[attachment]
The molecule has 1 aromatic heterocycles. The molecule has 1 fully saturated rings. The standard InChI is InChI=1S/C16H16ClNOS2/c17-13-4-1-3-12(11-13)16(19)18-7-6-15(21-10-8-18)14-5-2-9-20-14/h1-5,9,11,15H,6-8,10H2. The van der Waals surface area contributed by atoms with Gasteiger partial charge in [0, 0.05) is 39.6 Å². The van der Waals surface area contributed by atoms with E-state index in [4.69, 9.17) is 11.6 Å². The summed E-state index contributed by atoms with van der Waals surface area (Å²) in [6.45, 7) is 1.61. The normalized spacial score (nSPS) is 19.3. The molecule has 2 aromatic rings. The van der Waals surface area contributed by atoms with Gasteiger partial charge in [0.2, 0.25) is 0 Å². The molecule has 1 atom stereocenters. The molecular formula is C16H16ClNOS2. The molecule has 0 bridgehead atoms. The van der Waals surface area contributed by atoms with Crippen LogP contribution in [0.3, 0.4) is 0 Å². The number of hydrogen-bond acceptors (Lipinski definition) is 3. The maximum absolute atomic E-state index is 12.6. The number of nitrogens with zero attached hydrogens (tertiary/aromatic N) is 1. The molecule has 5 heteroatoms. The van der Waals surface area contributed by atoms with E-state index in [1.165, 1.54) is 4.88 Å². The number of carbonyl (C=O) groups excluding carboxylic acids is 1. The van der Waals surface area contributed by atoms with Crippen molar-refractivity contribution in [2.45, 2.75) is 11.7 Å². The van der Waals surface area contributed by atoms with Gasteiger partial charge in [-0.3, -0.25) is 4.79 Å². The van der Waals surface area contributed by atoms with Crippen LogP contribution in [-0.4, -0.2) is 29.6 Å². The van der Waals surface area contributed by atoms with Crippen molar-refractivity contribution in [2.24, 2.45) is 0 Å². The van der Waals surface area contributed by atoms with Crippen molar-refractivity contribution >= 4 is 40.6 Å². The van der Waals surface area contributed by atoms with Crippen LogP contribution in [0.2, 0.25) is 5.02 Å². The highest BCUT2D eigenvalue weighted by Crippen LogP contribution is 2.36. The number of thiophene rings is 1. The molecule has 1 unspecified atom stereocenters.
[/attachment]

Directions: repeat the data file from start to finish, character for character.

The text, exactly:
The molecule has 1 aromatic heterocycles. The molecule has 1 fully saturated rings. The standard InChI is InChI=1S/C16H16ClNOS2/c17-13-4-1-3-12(11-13)16(19)18-7-6-15(21-10-8-18)14-5-2-9-20-14/h1-5,9,11,15H,6-8,10H2. The van der Waals surface area contributed by atoms with Gasteiger partial charge in [0, 0.05) is 39.6 Å². The van der Waals surface area contributed by atoms with E-state index in [4.69, 9.17) is 11.6 Å². The summed E-state index contributed by atoms with van der Waals surface area (Å²) in [6.45, 7) is 1.61. The normalized spacial score (nSPS) is 19.3. The molecule has 2 aromatic rings. The van der Waals surface area contributed by atoms with Gasteiger partial charge in [0.2, 0.25) is 0 Å². The molecule has 1 atom stereocenters. The molecular formula is C16H16ClNOS2. The molecule has 0 bridgehead atoms. The van der Waals surface area contributed by atoms with Crippen LogP contribution in [0.3, 0.4) is 0 Å². The number of hydrogen-bond acceptors (Lipinski definition) is 3. The maximum absolute atomic E-state index is 12.6. The number of nitrogens with zero attached hydrogens (tertiary/aromatic N) is 1. The molecule has 5 heteroatoms. The van der Waals surface area contributed by atoms with E-state index in [1.165, 1.54) is 4.88 Å². The number of carbonyl (C=O) groups excluding carboxylic acids is 1. The van der Waals surface area contributed by atoms with Crippen molar-refractivity contribution in [2.45, 2.75) is 11.7 Å². The van der Waals surface area contributed by atoms with Gasteiger partial charge in [-0.3, -0.25) is 4.79 Å². The van der Waals surface area contributed by atoms with Crippen LogP contribution in [-0.4, -0.2) is 29.6 Å². The van der Waals surface area contributed by atoms with Crippen molar-refractivity contribution in [2.24, 2.45) is 0 Å². The van der Waals surface area contributed by atoms with Crippen molar-refractivity contribution >= 4 is 40.6 Å². The van der Waals surface area contributed by atoms with Crippen LogP contribution in [0.2, 0.25) is 5.02 Å². The highest BCUT2D eigenvalue weighted by Crippen LogP contribution is 2.36. The number of thiophene rings is 1. The molecule has 1 unspecified atom stereocenters.